So the crowd was not only the source, if you took the crap outside of the source period, you would still have the Arabic language this is why in exegesis when you study the Quran, and they go to find a ladder they're a linguistic term to find this meaning they don't make it up themselves because the perhaps it's so they go to preside poetry

01:19:06 --> 01:19:07

intimate scholarship,

01:19:09 --> 01:19:23

Chicago students come up to me worried because it's so one of these views of internet thinking, the crime of America anymore. Shame. So that deals with this contention. Finally, we're gonna finish in four minutes.

01:19:25 --> 01:19:30

I want to show you now that you don't have to know any of this to prove it's a miracle.

01:19:31 --> 01:19:32

You could stick to your Bangla

01:19:34 --> 01:19:37

or you cashmere, your milk pudding, whatever language you speak.

01:19:38 --> 01:19:46

And remember I said in the beginning, if you reject the crown, you reject your mother. Right? Who is brave enough to prove to me that their mother is really demo?

01:19:54 --> 01:19:56

Guys, if your mom was here, oh my god.

01:20:04 --> 01:20:09

Oh, what's your name? Ibrahim with such a beautiful name as

01:20:11 --> 01:20:15

queer mama say mama only believe in you because we're gonna have a DNA test tomorrow.

01:20:18 --> 01:20:20

Why do you believe in her now that she's your mother?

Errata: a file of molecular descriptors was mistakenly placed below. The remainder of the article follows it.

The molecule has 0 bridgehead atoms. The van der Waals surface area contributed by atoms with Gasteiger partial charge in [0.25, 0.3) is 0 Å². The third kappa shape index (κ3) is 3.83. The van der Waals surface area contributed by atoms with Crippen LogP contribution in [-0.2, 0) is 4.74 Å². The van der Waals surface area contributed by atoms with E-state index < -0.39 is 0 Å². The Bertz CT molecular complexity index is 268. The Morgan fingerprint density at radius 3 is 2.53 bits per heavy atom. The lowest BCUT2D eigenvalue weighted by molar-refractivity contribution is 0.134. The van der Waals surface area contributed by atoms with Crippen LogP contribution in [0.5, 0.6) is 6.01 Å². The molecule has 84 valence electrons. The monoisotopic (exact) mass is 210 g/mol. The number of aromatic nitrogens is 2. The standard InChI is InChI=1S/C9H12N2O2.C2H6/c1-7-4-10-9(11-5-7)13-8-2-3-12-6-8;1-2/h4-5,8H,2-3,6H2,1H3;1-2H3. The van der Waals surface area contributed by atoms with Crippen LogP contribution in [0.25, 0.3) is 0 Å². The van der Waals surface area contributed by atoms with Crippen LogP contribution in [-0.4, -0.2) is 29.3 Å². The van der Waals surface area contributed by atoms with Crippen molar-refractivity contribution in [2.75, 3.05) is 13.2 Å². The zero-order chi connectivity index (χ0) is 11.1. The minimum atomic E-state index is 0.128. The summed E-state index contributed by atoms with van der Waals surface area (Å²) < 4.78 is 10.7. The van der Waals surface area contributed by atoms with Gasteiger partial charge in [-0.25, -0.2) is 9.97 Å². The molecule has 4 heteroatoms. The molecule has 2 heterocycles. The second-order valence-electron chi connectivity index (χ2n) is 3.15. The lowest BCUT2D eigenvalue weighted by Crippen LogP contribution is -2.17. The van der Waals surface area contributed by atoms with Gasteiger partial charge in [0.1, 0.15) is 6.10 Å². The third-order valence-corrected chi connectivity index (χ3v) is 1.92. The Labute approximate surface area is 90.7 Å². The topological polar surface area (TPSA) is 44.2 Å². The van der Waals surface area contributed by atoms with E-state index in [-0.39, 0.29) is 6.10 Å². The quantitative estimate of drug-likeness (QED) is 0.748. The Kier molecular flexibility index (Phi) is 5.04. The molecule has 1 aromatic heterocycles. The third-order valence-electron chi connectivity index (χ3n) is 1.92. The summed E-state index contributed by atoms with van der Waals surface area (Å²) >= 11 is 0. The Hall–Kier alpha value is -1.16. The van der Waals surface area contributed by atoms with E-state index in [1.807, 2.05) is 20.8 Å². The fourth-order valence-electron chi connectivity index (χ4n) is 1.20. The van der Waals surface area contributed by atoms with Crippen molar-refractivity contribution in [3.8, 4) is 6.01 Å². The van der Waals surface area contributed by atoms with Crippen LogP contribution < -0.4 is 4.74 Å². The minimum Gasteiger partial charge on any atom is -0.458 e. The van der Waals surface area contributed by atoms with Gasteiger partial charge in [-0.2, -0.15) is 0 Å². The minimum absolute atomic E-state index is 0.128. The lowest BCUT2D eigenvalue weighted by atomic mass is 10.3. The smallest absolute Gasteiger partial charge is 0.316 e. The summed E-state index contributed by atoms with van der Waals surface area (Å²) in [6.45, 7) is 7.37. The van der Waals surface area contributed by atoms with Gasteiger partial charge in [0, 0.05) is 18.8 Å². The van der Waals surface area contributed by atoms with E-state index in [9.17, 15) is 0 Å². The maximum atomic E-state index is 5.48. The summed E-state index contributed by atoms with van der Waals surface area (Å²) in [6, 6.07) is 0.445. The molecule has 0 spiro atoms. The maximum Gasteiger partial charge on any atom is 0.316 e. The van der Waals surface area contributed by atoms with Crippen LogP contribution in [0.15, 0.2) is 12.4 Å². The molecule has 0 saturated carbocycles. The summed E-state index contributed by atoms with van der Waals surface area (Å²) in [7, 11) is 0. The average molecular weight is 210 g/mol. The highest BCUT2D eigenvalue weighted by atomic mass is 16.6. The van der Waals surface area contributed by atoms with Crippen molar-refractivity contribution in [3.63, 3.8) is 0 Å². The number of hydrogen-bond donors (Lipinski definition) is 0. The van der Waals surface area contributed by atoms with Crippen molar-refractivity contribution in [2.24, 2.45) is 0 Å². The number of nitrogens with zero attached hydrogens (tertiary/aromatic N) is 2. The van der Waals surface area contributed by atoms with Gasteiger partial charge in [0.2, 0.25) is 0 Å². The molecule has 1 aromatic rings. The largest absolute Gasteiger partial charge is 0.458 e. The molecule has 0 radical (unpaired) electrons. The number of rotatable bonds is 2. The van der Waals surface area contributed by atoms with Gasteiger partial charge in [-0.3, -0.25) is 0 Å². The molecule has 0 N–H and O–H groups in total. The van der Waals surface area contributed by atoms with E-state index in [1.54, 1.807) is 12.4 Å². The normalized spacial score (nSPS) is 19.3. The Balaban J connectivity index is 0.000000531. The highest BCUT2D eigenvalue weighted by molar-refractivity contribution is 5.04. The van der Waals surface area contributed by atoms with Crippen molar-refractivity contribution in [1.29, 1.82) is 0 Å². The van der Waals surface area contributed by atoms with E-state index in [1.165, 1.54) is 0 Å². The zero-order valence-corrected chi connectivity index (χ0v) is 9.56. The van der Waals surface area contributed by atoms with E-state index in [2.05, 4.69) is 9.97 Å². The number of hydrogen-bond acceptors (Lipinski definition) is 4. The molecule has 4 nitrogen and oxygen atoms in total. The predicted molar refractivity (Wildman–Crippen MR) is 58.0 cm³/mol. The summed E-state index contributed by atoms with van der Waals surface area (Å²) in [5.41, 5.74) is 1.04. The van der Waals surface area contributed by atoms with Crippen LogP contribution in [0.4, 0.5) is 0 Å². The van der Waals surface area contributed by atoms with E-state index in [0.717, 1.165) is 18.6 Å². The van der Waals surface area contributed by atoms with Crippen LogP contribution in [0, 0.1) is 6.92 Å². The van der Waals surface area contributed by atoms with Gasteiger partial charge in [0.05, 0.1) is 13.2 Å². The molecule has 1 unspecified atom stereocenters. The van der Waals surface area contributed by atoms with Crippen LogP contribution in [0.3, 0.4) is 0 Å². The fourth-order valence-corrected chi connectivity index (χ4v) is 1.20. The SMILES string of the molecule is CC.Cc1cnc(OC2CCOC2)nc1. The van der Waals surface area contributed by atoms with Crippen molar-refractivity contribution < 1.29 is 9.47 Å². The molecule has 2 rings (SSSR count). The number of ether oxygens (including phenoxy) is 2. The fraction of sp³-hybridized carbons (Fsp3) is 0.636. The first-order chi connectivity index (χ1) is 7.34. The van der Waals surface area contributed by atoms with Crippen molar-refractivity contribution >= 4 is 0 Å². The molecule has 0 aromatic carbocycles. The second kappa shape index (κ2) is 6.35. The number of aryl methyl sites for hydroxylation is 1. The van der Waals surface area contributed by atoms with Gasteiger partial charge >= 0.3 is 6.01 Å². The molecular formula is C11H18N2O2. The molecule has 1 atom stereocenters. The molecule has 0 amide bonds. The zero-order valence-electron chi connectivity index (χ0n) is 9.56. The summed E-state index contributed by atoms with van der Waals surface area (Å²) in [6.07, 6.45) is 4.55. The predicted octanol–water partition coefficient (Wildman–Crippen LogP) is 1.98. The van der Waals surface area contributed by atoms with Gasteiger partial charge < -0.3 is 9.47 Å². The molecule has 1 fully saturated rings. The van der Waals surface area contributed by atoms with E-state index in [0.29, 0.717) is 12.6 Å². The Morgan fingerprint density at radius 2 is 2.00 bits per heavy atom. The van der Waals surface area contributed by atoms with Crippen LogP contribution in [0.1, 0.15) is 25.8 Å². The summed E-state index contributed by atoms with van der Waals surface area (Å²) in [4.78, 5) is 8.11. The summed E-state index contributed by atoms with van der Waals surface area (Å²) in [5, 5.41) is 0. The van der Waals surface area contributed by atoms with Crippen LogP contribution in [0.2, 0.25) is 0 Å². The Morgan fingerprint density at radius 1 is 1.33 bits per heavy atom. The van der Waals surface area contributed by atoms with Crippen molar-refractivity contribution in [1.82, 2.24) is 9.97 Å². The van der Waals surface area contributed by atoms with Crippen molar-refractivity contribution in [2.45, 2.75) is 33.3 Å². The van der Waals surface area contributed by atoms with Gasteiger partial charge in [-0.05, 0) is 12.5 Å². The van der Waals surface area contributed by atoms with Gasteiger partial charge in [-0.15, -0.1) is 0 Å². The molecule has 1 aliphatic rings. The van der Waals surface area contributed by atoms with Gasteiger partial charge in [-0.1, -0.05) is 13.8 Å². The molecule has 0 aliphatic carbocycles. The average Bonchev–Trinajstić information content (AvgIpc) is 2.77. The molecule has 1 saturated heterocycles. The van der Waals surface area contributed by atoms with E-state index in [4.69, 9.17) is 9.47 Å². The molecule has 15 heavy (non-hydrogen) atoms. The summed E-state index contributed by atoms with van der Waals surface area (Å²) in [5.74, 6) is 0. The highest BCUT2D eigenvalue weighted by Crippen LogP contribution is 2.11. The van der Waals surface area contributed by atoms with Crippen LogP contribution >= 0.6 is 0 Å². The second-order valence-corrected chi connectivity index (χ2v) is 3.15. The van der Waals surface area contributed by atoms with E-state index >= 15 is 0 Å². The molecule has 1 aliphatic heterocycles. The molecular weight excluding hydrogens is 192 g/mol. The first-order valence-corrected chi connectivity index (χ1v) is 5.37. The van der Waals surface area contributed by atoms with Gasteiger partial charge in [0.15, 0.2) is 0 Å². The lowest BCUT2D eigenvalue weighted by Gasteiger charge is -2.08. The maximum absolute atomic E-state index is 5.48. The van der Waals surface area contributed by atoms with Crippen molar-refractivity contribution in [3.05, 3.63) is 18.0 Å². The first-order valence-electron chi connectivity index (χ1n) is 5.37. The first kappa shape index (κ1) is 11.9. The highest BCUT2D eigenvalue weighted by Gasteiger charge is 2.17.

01:20:22 --> 01:20:23

Nope. Whose

01:20:24 --> 01:20:25

smell? Yeah.

01:20:30 --> 01:20:31

Cool guys.

01:20:33 --> 01:20:36

She told you did reality and it was make it personal.

01:20:38 --> 01:20:53

I only believe my mother's my mother because of testimony. She told me, midwife told me, my dad told me three people say there's no physical proof evidence, anything, it's testimony.

01:20:55 --> 01:20:58

Somebody going to argue if you reject the Quran, you reject your mother.

01:20:59 --> 01:21:16

Because this argument is still based on testimony. And this is let me justify why me believers in a study of knowledge, we have something called authentic, authentic testimony as the morning and According to Professor,

01:21:18 --> 01:21:19

Professor Cody,

01:21:21 --> 01:21:22

Professor key

01:21:23 --> 01:21:24


01:21:26 --> 01:21:34

they discuss that we cannot reject authentic testimony. Because it's like rejecting the world is round.

01:21:36 --> 01:21:39

who studies geology, physics science